Good luck.

    1. Thanks for your thoughts! I haven't thought of donor breastmilk. I'll look into it! Yes, La Leche is great. I already know when their next meeting is and plan to go!

  3. I feel like I was reading my own story with your opening. Mom never nursed, sister was almost grossed out by it, but I just felt like it was something natural. Never even considered formula, especially with my first child. However, being a full-time mom, he was only exclusively nursed for the first 3 months or so. I became slave to my pump at work every 2 hours on every break/lunch for the next 3 month (which is an entirely different story.. had to fight to find somewhere TO pump, other than the bathroom which would have been gross). I got so depressed when I wasn't able to produce milk anymore.
    With my 2nd baby, I went into a bit more prepared. I knew a bit more about what helped your supply and what didn't, and what to expect. With my daughter I was able to nurse exclusively for the first 6 months, then she was completely on formula at 10 months old.
    Just hang in there, you know what's best for your child. If for some reason you're not able to nurse Addyson, you didn't do anything wrong. Formula isn't the end of the world. (and if you were unable to nurse 100 yrs ago, chances are you'd have to have found a wet-nurse. One more reason I'm grateful for the invention of formula!) :-D

    1. Forgot to add, I did use Mother's Milk tea for my second baby when I noticed my supply starting to decrease. I'm pretty sure that's what helped extend my "nurse-ability" last longer the second time :-) Not the best tea in the world, but then again, it accomplishes what you want it to!

    2. Thanks for your comments! I totally agree on the tea--not great, but it helps!

  4. Awesome post! I went through the exact same thing. The second time was much better and more enjoyable than the first. Good Luck to you!

    1. I love hearing others say there is hope for this time around! I just want to give it my best try!

  5. Great post! We struggled at first too. I have the same inversion problem-or did. After nursing my first, that went away and it was much easier with my second. We used a shield off and on with both of our kids for the first couple of months. Helps with the sensitivity too! I stressed with pumping at work too. I eventually pumped before I went to bed and in the middle if the night when baby started sleeping, just to get an extra few ounces. I did not get a ton when I piped, but somehow once I added it all together, it was enough. Fenugreek works but makes you smell like maple syrup. loL! Good luck!

  6. You are a wonderful example of working towards something and accepting a solution that worked for everyone - you never settled because you gave it your all! Remember that heat before nursing can help your milk let down so even if milk leaks ahead of time, it will make your breasts softer and make it easier to latch, especially if you struggle with inverted nipples - all the extra room helps. Afterwards, grab a bag of frozen peas/corn and put it in your nursing bras - the cold will help with the swelling (only after nursing tho as cold can slow milk production). Gerber makes hot/cold packs for breastfeeding that have a hole in the middle for the nipple and are small enough to strap in your nursing bra for before/after care. Your own milk is a natural moisturizer and is full of antibodies so if you are chapped or cracked, take a few drops of milk and gently put in on the sore spots as often as you nurse or more. Also remember that afterbirth pains (the ones you get while nursing) usually get stronger with successive children so you might notice that difference too. If the tea, cookies, and fenugreek help, go for it. A favorite book of encouragement for nursing is Spilled Milk by Andi Steiner.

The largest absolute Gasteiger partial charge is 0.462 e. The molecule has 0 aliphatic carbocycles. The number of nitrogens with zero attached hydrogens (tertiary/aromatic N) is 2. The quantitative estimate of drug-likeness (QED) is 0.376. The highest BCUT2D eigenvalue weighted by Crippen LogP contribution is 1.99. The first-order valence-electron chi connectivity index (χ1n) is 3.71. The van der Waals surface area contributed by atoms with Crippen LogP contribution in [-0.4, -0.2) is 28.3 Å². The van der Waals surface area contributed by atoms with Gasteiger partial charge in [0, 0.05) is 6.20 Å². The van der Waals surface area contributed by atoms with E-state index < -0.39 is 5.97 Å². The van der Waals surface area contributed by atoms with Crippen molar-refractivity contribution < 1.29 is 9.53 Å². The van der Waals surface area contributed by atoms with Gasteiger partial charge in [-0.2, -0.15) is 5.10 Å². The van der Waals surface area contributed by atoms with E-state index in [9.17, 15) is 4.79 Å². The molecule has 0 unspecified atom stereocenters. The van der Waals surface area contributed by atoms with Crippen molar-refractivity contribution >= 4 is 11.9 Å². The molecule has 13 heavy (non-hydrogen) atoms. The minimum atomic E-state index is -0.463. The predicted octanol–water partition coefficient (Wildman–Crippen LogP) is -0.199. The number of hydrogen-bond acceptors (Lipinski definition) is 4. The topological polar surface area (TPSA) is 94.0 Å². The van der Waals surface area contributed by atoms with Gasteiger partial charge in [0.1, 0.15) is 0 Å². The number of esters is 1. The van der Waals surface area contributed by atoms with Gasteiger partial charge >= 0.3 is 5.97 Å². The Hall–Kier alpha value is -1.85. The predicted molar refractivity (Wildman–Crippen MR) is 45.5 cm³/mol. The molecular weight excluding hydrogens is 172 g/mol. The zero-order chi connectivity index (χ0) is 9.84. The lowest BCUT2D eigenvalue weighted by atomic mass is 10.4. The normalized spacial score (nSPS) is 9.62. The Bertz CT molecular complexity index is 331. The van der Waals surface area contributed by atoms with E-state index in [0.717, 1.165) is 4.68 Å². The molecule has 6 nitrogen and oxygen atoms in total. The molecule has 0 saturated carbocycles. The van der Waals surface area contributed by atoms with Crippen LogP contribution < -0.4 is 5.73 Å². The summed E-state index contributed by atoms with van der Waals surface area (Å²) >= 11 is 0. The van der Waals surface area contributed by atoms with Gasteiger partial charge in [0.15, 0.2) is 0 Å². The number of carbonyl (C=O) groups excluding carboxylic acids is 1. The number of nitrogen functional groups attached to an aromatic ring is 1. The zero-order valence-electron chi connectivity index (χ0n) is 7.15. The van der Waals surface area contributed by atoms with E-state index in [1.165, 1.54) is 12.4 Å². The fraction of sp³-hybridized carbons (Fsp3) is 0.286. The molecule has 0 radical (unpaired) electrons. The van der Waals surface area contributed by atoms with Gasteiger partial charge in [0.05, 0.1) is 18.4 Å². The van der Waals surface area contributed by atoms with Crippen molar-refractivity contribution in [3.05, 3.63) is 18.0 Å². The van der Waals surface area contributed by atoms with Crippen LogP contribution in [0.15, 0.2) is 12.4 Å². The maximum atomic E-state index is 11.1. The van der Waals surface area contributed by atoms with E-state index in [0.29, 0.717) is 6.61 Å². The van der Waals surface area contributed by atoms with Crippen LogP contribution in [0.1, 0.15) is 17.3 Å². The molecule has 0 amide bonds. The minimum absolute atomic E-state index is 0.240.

My story about "needing" to nurse is similar to yours but I didn't have a lot of friends or other examples. My mom and mil were encouraging but since they hadn't done it, they didn't quite understand why I was so adamant. Our first was the same weight as yours and my milk took 5 days instead of the assumed 3, making for greater weight loss and more stress. We also struggled with strep infections in my breasts - they treated my son and myself for thrush for 14 weeks when it was strep the whole time - if you find the pain unbearable and not subsiding with help, repositioning, shields, then ask them to test you for that. It was amazing after 2 courses of antibiotics! As for pumping - I pretty much failed. However, I successfully nursed 3 happy, healthy boys!

  7. One would think that since we have breasts to nourish our children that it would be perfectly easy to nurse them, but alas that is not the case. I am lucky enough that I was able to, but jeez the pain and torture were a lot to deal with. You are not alone, I have a friend who tried everything and she still wasn't able to produce milk for her daughter. What's important to me is that she tried her best and in the end made the best decision to make sure her baby was fed.

    Congratulations on your pregnancy and best wishes for a short delivery!


    Christine Barker
    (sent from Kim Geisers FB)

  8. I had the same exact issues with my first-same feelings, same problems. I just realized that spending time with my baby and child was more important than being hooked to a pump 24/7. Once I had my second and had very similar problems-it was a lot easier to realize it was ok for me to "fail" at nursing. Being a mom was more important. Hope you are enjoying your new baby!

  9. Thanks for writing this. I went through the same things with 3 kids... Second was much better, not exactly sure why. It's nice to know I'm not alone, it's easy to feel ostracized and uncomfortable. Especially when strangers seem to think it's o.k. to ask if you are breastfeeding, and then follow up with - why not?? Best wishes for a healthy and easy delivery!


So glad you stopped by! I'd love to hear your thoughts!